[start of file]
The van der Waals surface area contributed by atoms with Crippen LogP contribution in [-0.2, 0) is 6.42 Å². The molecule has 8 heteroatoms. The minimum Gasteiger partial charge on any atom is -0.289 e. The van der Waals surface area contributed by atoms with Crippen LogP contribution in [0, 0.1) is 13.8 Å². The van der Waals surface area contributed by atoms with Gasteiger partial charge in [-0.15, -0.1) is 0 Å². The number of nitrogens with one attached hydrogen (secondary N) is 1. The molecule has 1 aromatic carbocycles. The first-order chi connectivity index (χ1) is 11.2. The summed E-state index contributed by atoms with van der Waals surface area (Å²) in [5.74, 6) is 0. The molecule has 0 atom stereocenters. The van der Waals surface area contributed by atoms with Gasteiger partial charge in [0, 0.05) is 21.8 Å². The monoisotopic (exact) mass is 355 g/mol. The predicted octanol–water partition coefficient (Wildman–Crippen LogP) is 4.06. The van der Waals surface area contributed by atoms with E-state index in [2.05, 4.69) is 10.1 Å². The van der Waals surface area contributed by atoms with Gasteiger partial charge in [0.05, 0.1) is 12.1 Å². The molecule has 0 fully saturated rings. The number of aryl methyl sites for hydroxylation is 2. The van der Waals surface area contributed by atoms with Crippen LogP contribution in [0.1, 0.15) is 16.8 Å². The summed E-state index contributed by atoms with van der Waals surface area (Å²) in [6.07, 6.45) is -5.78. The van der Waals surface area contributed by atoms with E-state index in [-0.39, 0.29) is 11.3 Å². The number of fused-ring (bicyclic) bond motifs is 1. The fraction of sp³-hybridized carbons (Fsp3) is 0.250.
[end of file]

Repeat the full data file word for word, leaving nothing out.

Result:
The van der Waals surface area contributed by atoms with Crippen LogP contribution in [-0.2, 0) is 6.42 Å². The molecule has 8 heteroatoms. The minimum Gasteiger partial charge on any atom is -0.289 e. The van der Waals surface area contributed by atoms with Crippen LogP contribution in [0, 0.1) is 13.8 Å². The van der Waals surface area contributed by atoms with Gasteiger partial charge in [-0.15, -0.1) is 0 Å². The number of nitrogens with one attached hydrogen (secondary N) is 1. The molecule has 1 aromatic carbocycles. The first-order chi connectivity index (χ1) is 11.2. The summed E-state index contributed by atoms with van der Waals surface area (Å²) in [5.74, 6) is 0. The molecule has 0 atom stereocenters. The van der Waals surface area contributed by atoms with Gasteiger partial charge in [0, 0.05) is 21.8 Å². The monoisotopic (exact) mass is 355 g/mol. The predicted octanol–water partition coefficient (Wildman–Crippen LogP) is 4.06. The van der Waals surface area contributed by atoms with E-state index in [2.05, 4.69) is 10.1 Å². The van der Waals surface area contributed by atoms with Gasteiger partial charge in [0.05, 0.1) is 12.1 Å². The molecule has 0 fully saturated rings. The number of aryl methyl sites for hydroxylation is 2. The van der Waals surface area contributed by atoms with Crippen LogP contribution in [0.1, 0.15) is 16.8 Å². The summed E-state index contributed by atoms with van der Waals surface area (Å²) in [6.07, 6.45) is -5.78. The van der Waals surface area contributed by atoms with E-state index in [-0.39, 0.29) is 11.3 Å². The number of fused-ring (bicyclic) bond motifs is 1. The fraction of sp³-hybridized carbons (Fsp3) is 0.250.